December 23

Going Mental

Sunday’s Big Idea

Today's Big Idea: Statistical Thinking

Statistical predictions are based on groups, and the things that might happen to them, and the supposedly hidden connections among those things. As David Berreby points out, statistical efforts are forward-looking. This is what they ask: "What is likely to happen in the future? Or, What would happen in the future if this hypothesis were true? These two modes of thinking about experience are truly incompatible."

Despite this problem, Berreby argues that we "persist in trying to turn statistically-based estimates about future results into narratives." Our brains have evolved this way. "So people who want to make statistical points about people in general will instinctively brighten up their picture with some compelling story—either hypothetical (imagine a 20-year-old schizophrenic being cared for by a demented old father!) or concrete (this guy had a leg amputated due to diabetes!)," Berreby points out.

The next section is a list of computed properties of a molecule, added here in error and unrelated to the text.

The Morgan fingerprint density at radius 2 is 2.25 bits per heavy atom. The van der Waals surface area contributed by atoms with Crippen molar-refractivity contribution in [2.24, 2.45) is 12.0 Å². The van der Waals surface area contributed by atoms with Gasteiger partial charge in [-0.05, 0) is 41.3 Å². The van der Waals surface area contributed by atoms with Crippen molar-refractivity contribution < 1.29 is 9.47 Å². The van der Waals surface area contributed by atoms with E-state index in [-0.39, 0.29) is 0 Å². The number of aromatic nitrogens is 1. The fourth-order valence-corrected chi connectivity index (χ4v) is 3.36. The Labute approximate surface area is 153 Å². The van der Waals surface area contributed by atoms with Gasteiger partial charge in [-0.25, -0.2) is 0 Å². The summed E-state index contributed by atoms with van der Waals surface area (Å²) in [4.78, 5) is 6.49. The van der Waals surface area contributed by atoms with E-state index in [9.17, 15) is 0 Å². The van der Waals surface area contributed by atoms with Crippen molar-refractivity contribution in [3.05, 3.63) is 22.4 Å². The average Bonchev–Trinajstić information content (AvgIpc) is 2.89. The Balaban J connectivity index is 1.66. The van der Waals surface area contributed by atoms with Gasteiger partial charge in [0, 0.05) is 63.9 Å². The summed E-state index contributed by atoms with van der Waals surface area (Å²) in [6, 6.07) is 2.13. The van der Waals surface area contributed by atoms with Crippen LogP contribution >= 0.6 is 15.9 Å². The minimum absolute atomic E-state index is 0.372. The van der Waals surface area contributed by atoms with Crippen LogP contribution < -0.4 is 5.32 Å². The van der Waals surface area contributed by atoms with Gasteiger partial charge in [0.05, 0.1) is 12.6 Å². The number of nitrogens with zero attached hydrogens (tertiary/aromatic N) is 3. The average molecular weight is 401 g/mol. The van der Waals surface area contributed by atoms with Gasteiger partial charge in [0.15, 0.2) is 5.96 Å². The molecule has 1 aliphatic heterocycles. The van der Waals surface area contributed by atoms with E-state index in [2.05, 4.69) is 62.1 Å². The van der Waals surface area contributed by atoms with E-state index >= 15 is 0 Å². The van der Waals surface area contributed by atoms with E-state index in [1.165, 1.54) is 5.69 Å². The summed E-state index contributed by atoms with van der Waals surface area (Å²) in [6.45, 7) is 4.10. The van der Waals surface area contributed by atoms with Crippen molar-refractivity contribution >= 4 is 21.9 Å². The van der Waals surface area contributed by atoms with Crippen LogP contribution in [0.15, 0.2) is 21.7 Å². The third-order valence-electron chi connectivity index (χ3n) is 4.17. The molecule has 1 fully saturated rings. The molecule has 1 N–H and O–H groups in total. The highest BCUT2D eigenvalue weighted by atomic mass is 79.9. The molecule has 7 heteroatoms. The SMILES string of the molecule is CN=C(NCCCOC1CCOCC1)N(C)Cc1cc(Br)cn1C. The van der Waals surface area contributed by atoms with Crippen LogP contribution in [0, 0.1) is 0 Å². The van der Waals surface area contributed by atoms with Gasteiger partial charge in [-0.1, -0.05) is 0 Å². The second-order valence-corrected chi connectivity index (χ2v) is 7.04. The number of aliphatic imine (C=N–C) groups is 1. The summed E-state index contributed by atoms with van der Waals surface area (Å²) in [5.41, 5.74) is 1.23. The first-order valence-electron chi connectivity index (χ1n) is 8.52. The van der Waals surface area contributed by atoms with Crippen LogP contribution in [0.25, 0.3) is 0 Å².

Narrative, in other words, is intended as an illustration of a statistically-based argument: "In the first, it's "you should have children earlier in life than you imagine"; in the second, it's "you should drink and eat less sugar."

 

  1. 1 Big Idea: Statistics About Groups...
  2. 2 Your Storytelling Brain
  3. 3 The statistical significance scan...
  4. 4 The Brain Is a Statistical Engine
   
  1. Big Idea: Statistics About Groups Tell You Nothing About Individuals

    Big Idea: Statistics About Groups Tell You Nothing About Individuals

    Data-mongering is how Americans try to explain or control someone's actions. And yet, statistics about people in general, or about some category of people, tell you nothing certain about any one individual.

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  2. Your Storytelling Brain

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    The left hemisphere of the brain is always trying to make sense of past thoughts and experiences. Cognitive Neuroscientist Michael Gazzaniga ponders our need to hear and tell coherent stories about ourselves.

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